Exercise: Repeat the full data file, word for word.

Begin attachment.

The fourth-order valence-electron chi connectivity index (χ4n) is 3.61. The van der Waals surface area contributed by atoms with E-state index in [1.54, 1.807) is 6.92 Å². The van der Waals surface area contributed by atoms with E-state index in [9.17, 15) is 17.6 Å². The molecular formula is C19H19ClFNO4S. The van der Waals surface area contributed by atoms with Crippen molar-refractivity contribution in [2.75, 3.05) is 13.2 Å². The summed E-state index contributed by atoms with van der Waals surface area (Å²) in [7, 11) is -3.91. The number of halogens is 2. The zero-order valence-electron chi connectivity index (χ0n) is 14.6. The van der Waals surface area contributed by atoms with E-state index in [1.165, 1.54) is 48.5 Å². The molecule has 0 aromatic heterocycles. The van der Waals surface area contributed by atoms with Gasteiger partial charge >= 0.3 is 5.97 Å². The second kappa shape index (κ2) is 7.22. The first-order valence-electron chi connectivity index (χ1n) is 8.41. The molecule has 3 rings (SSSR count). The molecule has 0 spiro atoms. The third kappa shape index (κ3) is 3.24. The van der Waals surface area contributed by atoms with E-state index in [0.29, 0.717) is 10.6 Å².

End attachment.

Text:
The fourth-order valence-electron chi connectivity index (χ4n) is 3.61. The van der Waals surface area contributed by atoms with E-state index in [1.54, 1.807) is 6.92 Å². The van der Waals surface area contributed by atoms with E-state index in [9.17, 15) is 17.6 Å². The molecular formula is C19H19ClFNO4S. The van der Waals surface area contributed by atoms with Crippen molar-refractivity contribution in [2.75, 3.05) is 13.2 Å². The summed E-state index contributed by atoms with van der Waals surface area (Å²) in [7, 11) is -3.91. The number of halogens is 2. The zero-order valence-electron chi connectivity index (χ0n) is 14.6. The van der Waals surface area contributed by atoms with E-state index in [1.165, 1.54) is 48.5 Å². The molecule has 0 aromatic heterocycles. The van der Waals surface area contributed by atoms with Gasteiger partial charge >= 0.3 is 5.97 Å². The second kappa shape index (κ2) is 7.22. The first-order valence-electron chi connectivity index (χ1n) is 8.41. The molecule has 3 rings (SSSR count). The molecule has 0 spiro atoms. The third kappa shape index (κ3) is 3.24. The van der Waals surface area contributed by atoms with E-state index in [0.29, 0.717) is 10.6 Å².